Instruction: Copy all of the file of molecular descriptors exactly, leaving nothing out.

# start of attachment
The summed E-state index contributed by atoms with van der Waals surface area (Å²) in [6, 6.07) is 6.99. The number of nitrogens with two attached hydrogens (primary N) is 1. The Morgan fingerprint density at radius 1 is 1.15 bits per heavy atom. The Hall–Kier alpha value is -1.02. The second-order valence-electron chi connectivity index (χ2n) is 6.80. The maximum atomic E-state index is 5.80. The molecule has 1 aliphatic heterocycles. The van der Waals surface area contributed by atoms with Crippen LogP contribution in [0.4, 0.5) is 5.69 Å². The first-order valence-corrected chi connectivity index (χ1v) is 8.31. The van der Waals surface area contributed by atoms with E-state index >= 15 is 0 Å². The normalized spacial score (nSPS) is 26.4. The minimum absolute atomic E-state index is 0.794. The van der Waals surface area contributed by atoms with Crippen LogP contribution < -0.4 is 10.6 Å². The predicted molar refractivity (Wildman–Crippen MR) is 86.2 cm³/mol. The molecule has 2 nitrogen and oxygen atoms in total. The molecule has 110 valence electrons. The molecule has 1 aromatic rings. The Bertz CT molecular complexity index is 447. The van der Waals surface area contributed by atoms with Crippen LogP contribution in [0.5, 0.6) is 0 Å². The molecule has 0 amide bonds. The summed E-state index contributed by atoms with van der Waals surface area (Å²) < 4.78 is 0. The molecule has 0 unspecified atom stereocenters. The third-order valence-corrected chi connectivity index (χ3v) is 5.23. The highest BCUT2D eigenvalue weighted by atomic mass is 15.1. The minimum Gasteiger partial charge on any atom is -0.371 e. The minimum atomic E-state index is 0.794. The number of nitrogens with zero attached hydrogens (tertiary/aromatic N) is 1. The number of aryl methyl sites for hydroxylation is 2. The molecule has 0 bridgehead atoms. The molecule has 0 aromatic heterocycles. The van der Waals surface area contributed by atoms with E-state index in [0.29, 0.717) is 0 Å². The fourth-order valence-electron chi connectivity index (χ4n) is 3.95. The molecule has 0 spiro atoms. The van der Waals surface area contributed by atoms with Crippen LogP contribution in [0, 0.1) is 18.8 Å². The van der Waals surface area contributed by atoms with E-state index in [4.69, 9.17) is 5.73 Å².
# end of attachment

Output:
The summed E-state index contributed by atoms with van der Waals surface area (Å²) in [6, 6.07) is 6.99. The number of nitrogens with two attached hydrogens (primary N) is 1. The Morgan fingerprint density at radius 1 is 1.15 bits per heavy atom. The Hall–Kier alpha value is -1.02. The second-order valence-electron chi connectivity index (χ2n) is 6.80. The maximum atomic E-state index is 5.80. The molecule has 1 aliphatic heterocycles. The van der Waals surface area contributed by atoms with Crippen LogP contribution in [0.4, 0.5) is 5.69 Å². The first-order valence-corrected chi connectivity index (χ1v) is 8.31. The van der Waals surface area contributed by atoms with E-state index >= 15 is 0 Å². The normalized spacial score (nSPS) is 26.4. The minimum absolute atomic E-state index is 0.794. The van der Waals surface area contributed by atoms with Crippen LogP contribution < -0.4 is 10.6 Å². The predicted molar refractivity (Wildman–Crippen MR) is 86.2 cm³/mol. The molecule has 2 nitrogen and oxygen atoms in total. The molecule has 110 valence electrons. The molecule has 1 aromatic rings. The Bertz CT molecular complexity index is 447. The van der Waals surface area contributed by atoms with Crippen LogP contribution in [0.5, 0.6) is 0 Å². The molecule has 0 amide bonds. The summed E-state index contributed by atoms with van der Waals surface area (Å²) < 4.78 is 0. The molecule has 0 unspecified atom stereocenters. The third-order valence-corrected chi connectivity index (χ3v) is 5.23. The highest BCUT2D eigenvalue weighted by atomic mass is 15.1. The minimum Gasteiger partial charge on any atom is -0.371 e. The minimum atomic E-state index is 0.794. The number of nitrogens with zero attached hydrogens (tertiary/aromatic N) is 1. The number of aryl methyl sites for hydroxylation is 2. The molecule has 0 bridgehead atoms. The molecule has 0 aromatic heterocycles. The van der Waals surface area contributed by atoms with E-state index in [0.29, 0.717) is 0 Å². The fourth-order valence-electron chi connectivity index (χ4n) is 3.95. The molecule has 0 spiro atoms. The van der Waals surface area contributed by atoms with Crippen LogP contribution in [0, 0.1) is 18.8 Å². The van der Waals surface area contributed by atoms with E-state index in [4.69, 9.17) is 5.73 Å².